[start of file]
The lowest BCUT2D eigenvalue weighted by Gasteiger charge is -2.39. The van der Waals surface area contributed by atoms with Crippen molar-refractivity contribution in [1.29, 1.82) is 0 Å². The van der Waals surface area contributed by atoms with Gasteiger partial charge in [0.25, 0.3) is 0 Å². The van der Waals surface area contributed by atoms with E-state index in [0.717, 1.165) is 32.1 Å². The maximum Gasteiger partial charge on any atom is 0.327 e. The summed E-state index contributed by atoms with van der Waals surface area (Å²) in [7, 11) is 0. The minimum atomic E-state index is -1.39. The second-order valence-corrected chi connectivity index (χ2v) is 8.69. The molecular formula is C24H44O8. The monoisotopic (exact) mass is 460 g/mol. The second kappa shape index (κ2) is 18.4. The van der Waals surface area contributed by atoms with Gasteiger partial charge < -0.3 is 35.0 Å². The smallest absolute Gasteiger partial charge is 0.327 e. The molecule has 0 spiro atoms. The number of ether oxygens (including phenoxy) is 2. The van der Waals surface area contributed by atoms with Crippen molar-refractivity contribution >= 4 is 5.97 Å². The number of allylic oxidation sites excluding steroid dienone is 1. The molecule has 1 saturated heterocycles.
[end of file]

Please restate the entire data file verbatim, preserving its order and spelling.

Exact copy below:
The lowest BCUT2D eigenvalue weighted by Gasteiger charge is -2.39. The van der Waals surface area contributed by atoms with Crippen molar-refractivity contribution in [1.29, 1.82) is 0 Å². The van der Waals surface area contributed by atoms with Gasteiger partial charge in [0.25, 0.3) is 0 Å². The van der Waals surface area contributed by atoms with E-state index in [0.717, 1.165) is 32.1 Å². The maximum Gasteiger partial charge on any atom is 0.327 e. The summed E-state index contributed by atoms with van der Waals surface area (Å²) in [7, 11) is 0. The minimum atomic E-state index is -1.39. The second-order valence-corrected chi connectivity index (χ2v) is 8.69. The molecular formula is C24H44O8. The monoisotopic (exact) mass is 460 g/mol. The second kappa shape index (κ2) is 18.4. The van der Waals surface area contributed by atoms with Gasteiger partial charge < -0.3 is 35.0 Å². The smallest absolute Gasteiger partial charge is 0.327 e. The molecule has 0 spiro atoms. The number of ether oxygens (including phenoxy) is 2. The van der Waals surface area contributed by atoms with Crippen molar-refractivity contribution >= 4 is 5.97 Å². The number of allylic oxidation sites excluding steroid dienone is 1. The molecule has 1 saturated heterocycles.